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I have lines that look like these

value: "15"

value: "20"

value: "3"

I am getting this as input pipe after grepping

... | grep value:

What I need is a simple bash script that takes this pipe and produce me the sum 15 + 20 + 3

So my command will be:

... | grep value: | calculate_sum_value > /tmp/sum.txt

sum.txt should contain a single number which is the sum.

How can I do with bash? I have no experience with bash at all.

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2 Answers 2

up vote 4 down vote accepted

You could try awk. Something like this should work

... | grep value: | awk '{sum+=$2}END{print sum}'

And you could possibly avoid grep alltogether like this

.... | awk '/^value:/{sum+=$2}END{print sum}'

Update:

You can add the " character as a field seperator with the -F option.

... | awk -F\" '/^value:/{sum+=$2}END{print sum}'
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I updated my question. My values are surrounded by "". Currently, I tried your solution and it gives me 0. Any ideas why this happens? Could this be because of ""? –  Bob Jun 12 '13 at 18:14
    
@Bob try using the " character as a delimiter (read update) –  user000001 Jun 12 '13 at 18:16
    
It is working fine, thanks! –  Bob Jun 12 '13 at 18:21

My first try was to grab the stuff on the right of the colon and let bash sum it:

$ sum=0
$ cat sample.txt | while IFS=: read key value; do ((sum += value)); done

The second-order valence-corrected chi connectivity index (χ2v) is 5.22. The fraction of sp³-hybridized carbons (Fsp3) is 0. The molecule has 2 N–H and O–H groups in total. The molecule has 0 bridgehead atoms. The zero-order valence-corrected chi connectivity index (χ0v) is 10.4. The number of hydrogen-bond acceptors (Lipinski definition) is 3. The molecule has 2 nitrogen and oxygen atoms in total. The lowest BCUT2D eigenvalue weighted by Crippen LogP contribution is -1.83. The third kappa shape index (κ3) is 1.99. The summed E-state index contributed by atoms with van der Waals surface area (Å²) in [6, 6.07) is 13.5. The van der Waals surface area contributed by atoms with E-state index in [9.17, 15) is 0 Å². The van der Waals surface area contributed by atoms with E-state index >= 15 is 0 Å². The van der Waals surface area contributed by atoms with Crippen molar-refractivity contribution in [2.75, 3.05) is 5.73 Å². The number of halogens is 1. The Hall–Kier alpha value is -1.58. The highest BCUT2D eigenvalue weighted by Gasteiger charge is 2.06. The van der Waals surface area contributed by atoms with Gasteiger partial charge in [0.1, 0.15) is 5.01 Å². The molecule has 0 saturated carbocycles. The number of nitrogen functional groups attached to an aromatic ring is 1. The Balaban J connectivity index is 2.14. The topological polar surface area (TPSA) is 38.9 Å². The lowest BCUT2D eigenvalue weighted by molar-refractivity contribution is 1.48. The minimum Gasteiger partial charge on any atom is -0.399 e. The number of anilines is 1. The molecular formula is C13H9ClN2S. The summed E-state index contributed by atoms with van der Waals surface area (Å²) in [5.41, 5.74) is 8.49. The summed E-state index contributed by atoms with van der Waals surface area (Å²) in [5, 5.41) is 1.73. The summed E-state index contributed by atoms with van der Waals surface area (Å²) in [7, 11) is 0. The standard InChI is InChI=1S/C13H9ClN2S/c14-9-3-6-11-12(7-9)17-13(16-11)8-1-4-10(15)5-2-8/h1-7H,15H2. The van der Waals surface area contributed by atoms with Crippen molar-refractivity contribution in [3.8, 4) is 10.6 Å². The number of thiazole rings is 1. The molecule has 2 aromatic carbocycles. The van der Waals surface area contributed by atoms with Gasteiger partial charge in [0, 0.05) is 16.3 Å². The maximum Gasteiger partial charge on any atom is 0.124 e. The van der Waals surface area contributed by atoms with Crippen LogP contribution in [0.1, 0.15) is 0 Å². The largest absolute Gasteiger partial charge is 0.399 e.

bash: ((: "15": syntax error: operand expected (error token is ""15"")
bash: ((: "20": syntax error: operand expected (error token is ""20"")
bash: ((: "3": syntax error: operand expected (error token is ""3"")
0

So, have to remove the quotes. Fine, use a fancy Perl regex to extract the first set of digits to the right of the colon:

$ cat sample.txt | grep -oP ':\D+\K\d+'
15
20
3

OK, onwards:

$ cat sample.txt | grep -oP ':\D+\K\d+' | while read n; do ((sum+=n)); done; echo $sum
0

Huh? Oh yeah, running while in a pipeline puts the modifications to sum in a subshell, not in the current shell. Well, do the echo in the subshell too:

$ cat sample.txt | grep -oP ':\D+\K\d+' | { while read n; do ((sum+=n)); done; echo $sum; }
38

That's better, but still the value is not in the current shell. Let's try something trickier

$ set -- $(cat sample.txt | grep -oP ':\D+\K\d+')
$ sum=$(IFS=+; bc <<< "$*")
$ echo $sum
38

And yes, UUOC, but it's a placeholder for whatever the OP's pipeline was.

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+1 for the explanation! :) –  jaypal singh Jun 12 '13 at 20:43

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